JEFFERSON CITY — An effort to bar public employee unions from automatically deducting dues from members’ paychecks has been gaining momentum across the country, but Missouri Democrats were able to stall it, at least for now.
By JORDAN SHAPIRO
The Associated Press
Missouri is one of several states to consider what supporters call “paycheck protection” but what opponents say is an attack on the power of collective bargaining.
Currently, Utah, Idaho, Wyoming, Ohio, Michigan and Washington state have enacted similar paycheck laws, with others — including Kansas — looking into it.
Missouri’s measure, sponsored by Sen. Dan Brown, a Rolla Republican, would apply to public employee unions. Organizations representing teachers, state employees, and city and county workers would not be able to collect dues directly from members’ paychecks. Public employees who are considered “first responders,” such as police officers and firefighters, would be exempt from the bill and could still have their dues automatically deducted.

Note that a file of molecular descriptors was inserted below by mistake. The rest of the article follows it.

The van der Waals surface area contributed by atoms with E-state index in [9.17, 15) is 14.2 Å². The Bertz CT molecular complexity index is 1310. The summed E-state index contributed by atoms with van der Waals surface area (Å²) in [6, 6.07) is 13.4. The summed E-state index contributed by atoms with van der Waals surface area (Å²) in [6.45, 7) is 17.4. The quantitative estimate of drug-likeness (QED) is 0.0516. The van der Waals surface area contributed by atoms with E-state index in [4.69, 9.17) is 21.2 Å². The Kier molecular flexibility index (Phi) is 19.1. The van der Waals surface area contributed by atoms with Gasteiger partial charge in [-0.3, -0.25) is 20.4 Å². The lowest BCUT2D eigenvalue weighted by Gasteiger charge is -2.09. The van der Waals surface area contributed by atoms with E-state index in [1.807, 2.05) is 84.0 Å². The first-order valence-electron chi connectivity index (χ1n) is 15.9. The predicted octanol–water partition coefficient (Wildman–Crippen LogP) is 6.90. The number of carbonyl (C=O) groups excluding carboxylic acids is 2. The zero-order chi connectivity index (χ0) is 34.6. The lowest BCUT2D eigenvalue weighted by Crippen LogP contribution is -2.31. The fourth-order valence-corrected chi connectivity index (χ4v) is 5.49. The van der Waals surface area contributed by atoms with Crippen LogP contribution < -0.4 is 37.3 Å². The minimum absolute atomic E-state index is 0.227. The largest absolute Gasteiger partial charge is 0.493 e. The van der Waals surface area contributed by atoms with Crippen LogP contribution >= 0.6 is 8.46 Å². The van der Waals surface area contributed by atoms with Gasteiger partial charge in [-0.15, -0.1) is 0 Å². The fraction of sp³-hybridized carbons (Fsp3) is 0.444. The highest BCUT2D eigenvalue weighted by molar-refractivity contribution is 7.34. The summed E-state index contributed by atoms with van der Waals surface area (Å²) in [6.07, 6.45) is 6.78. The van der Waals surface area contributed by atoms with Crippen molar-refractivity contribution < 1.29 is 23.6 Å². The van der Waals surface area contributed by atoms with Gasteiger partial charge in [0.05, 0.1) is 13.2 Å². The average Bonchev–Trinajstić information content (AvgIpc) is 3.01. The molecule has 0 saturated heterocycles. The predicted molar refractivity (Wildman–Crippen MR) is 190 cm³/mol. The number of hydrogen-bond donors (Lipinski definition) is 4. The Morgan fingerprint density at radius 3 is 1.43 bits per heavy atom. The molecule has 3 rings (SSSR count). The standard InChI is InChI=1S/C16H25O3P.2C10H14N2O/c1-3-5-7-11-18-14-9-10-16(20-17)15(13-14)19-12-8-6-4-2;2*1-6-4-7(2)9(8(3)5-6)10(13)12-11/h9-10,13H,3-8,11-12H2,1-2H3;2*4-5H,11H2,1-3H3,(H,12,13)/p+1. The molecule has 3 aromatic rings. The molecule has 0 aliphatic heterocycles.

Democrats spent last week blocking the measure on the Senate floor. They accuse Republicans of trying to solve a problem that doesn’t exist while pushing a hidden agenda.
Historically, labor unions contribute heavily to Democrats.
Brown’s proposal also would require union leaders to receive annual consent from individual members to spend their dues for political purposes. Missouri’s Senate passed a similar bill in 2011, but it died in the House. That legislation would have required the state’s voters to sign off on the paycheck plan.
The current bill is one of a series of measures opposed by labor unions likely to get consideration in Missouri’s legislature this year.
House and Senate committees have already conducted hearings on legislation that would eliminate union membership as a condition of employment for certain jobs, known as “right to work.”